• The difference between a food allergy and a food
• The common symptoms of food allergies
• What parents should do if they suspect their child
has food allergies
• How to use the Food Guide Pyramid to provide
proper nutrition for an allergic child
• How to read labels to detect allergenic foods
Who has food allergies?
• 30% of the U.S. population believe they have food
• Fewer than 6% of all children have true food
• Only 1-2% of the adult population have true food
What is a true food allergy?
A true food allergy occurs if the body’s immune system
overreacts when a certain food is eaten.
• swelling lips, tongue, throat • coughing and wheezing
• rashes • difficulty in breathing
• itchy skin and/or eyes • stomach cramps
• sneezing/runny nose • vomiting and/or diarrhea
Severe food allergies can be fatal if not treated promptly.
Common allergy producing foods:
• cow’s milk • soy
• eggs • fish
• peanuts • shellfish
• tree nuts • shrimp
• walnuts • lobster
• almonds • crab
• pecans • oysters
• cashews • corn
• hazel nuts • citrus
What is a food intolerance?
A food intolerance mimics a food allergy but does not
cause a reaction by the body’s immune system.
• not an immune system response
• unable to digest the sugar in milk
• symptoms similar to allergy
Food Allergies in Young Infants
• Eight or more watery stools
• Bloody diarrhea
• Vomiting after meals
• Redness on cheeks and or anus
How can you tell if the symptoms
They occur 2-30 minutes after eating
• May be anaphylaxis
• Swelling of the throat
• Difficulty breathing
Seek emergency assistance!
Foods most likely to trigger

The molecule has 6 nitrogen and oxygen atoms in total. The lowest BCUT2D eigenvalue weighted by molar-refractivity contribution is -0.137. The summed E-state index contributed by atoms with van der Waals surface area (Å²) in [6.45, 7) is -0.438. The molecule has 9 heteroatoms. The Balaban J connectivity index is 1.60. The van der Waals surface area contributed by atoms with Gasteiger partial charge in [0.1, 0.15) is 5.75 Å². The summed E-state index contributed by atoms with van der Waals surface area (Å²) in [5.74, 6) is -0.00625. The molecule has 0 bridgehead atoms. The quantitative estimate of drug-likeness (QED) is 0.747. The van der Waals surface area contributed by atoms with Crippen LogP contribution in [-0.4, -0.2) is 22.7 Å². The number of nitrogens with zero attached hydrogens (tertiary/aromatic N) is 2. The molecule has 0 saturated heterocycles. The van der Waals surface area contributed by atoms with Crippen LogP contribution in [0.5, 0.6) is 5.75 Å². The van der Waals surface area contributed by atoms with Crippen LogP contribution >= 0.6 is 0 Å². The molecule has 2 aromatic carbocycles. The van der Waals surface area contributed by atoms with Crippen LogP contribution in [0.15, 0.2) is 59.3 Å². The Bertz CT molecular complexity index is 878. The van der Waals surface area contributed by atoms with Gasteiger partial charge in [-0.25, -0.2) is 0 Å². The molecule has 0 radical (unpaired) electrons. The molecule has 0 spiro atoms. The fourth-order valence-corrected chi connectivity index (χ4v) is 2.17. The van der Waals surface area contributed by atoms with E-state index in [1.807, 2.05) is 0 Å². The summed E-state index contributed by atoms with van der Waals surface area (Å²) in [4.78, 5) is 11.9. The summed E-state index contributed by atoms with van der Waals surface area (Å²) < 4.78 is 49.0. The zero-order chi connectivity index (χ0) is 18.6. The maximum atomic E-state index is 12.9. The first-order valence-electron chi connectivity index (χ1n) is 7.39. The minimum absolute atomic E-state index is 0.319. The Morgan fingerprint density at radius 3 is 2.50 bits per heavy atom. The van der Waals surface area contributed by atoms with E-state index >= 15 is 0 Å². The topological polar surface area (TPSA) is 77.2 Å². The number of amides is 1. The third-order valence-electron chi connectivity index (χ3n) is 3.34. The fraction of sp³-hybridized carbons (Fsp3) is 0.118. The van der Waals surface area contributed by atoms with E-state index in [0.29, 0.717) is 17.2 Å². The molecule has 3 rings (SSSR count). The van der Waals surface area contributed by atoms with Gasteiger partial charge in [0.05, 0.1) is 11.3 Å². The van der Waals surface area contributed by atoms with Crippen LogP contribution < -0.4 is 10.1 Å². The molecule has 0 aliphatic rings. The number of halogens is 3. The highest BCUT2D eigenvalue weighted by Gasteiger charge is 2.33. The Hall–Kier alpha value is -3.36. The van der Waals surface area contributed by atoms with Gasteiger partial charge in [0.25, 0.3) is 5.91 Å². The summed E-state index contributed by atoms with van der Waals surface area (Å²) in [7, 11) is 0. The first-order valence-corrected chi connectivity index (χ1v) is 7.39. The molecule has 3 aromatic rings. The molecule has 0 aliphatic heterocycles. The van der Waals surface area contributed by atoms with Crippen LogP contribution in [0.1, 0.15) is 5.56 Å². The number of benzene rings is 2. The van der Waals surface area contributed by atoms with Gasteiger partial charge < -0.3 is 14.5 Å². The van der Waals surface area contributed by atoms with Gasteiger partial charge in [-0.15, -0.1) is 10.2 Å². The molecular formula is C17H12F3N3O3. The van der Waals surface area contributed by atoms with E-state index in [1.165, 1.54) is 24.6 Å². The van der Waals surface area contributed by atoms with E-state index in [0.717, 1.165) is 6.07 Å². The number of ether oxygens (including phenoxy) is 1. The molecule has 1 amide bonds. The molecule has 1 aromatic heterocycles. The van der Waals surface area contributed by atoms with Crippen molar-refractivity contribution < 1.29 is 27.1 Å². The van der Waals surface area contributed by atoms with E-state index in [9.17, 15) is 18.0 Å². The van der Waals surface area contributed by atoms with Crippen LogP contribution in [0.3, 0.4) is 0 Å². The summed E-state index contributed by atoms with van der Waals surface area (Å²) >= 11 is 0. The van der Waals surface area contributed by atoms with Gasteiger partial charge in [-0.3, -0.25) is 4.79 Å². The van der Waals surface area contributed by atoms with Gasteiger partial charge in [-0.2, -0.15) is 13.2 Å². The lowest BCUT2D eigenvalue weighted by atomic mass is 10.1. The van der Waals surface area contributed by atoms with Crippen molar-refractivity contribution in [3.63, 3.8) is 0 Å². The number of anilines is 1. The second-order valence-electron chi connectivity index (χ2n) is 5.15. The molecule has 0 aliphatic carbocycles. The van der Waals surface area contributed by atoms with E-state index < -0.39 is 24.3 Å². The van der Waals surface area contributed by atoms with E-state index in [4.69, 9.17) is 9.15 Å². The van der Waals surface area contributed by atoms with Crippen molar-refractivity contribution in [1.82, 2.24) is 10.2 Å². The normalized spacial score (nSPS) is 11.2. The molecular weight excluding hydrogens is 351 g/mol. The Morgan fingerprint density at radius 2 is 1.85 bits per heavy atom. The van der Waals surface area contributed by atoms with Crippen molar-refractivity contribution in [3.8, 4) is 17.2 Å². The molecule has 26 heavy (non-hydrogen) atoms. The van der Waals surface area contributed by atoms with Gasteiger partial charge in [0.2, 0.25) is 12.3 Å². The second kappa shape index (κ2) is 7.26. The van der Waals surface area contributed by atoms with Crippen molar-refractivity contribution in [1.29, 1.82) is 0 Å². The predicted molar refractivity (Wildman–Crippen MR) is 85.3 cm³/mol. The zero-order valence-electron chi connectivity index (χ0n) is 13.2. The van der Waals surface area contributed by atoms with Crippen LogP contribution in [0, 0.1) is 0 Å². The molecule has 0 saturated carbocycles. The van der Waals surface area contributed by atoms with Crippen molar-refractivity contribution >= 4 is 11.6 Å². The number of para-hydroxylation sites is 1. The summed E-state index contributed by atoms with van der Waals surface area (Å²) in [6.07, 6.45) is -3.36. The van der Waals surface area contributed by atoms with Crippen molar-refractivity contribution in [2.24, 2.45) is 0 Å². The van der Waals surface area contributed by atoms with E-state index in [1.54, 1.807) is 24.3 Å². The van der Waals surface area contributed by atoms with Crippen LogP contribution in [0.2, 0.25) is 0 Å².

a severe reaction
Tree nuts • shrimp
(in order of frequency): • oysters
• walnut • lobster
• almond • crab
• pecan Eggs
• hazel nut
• Brazil nut
Does diet during pregnancy cause allergies
in a baby?
• A mom with food allergies needs to avoid severe
• If mom can’t eat certain foods, she needs adequate
Does diet during breastfeeding affect baby?
• It may
• Avoid allergenic foods
To prevent or delay food allergies:
• Breastfeed for as long as possible
• at least one year is best
• Delay introducing solid foods
• wait until six months old
• wait until 12 months for allergenic foods
• wait longer for eggs and peanut butter
• Introduce new foods one at a time
What to do if your baby has food allergies
• Provide a varied and balanced diet that excludes
the problem food(s).
• Provide nutritious alternatives.
• Try foods from the same food group as problem food
• Consult a dietitian
If your baby is allergic to cow’s milk:
• Give breast milk or milk-free iron-fortified infant
formula for the first year.
• After the first year, offer a soy milk substitute that
• Try reintroducing milk when child is older.
If your baby is allergic to soy and cow’s
milk, make sure he gets:
• An extra source of protein and riboflavin
• Cooked dried beans
• Another source of calcium
• Calcium-fortified juice
• Liquid calcium supplement
• A source of Vitamin D
• Multivitamin and mineral supplement
• An adequate amount of fat
Consult a dietitian
Read food labels to avoid problem foods
Food Common ingredients derived from the food
Corn Vegetable starch
Modified food starch
Soy Hydrolyzed vegetable protein
TVP (textured vegetable protein)
Vegetable protein concentrate
Food allergies are rare but real for those children
who have them. It is our job as parents to protect
them as best we can and still allow them to live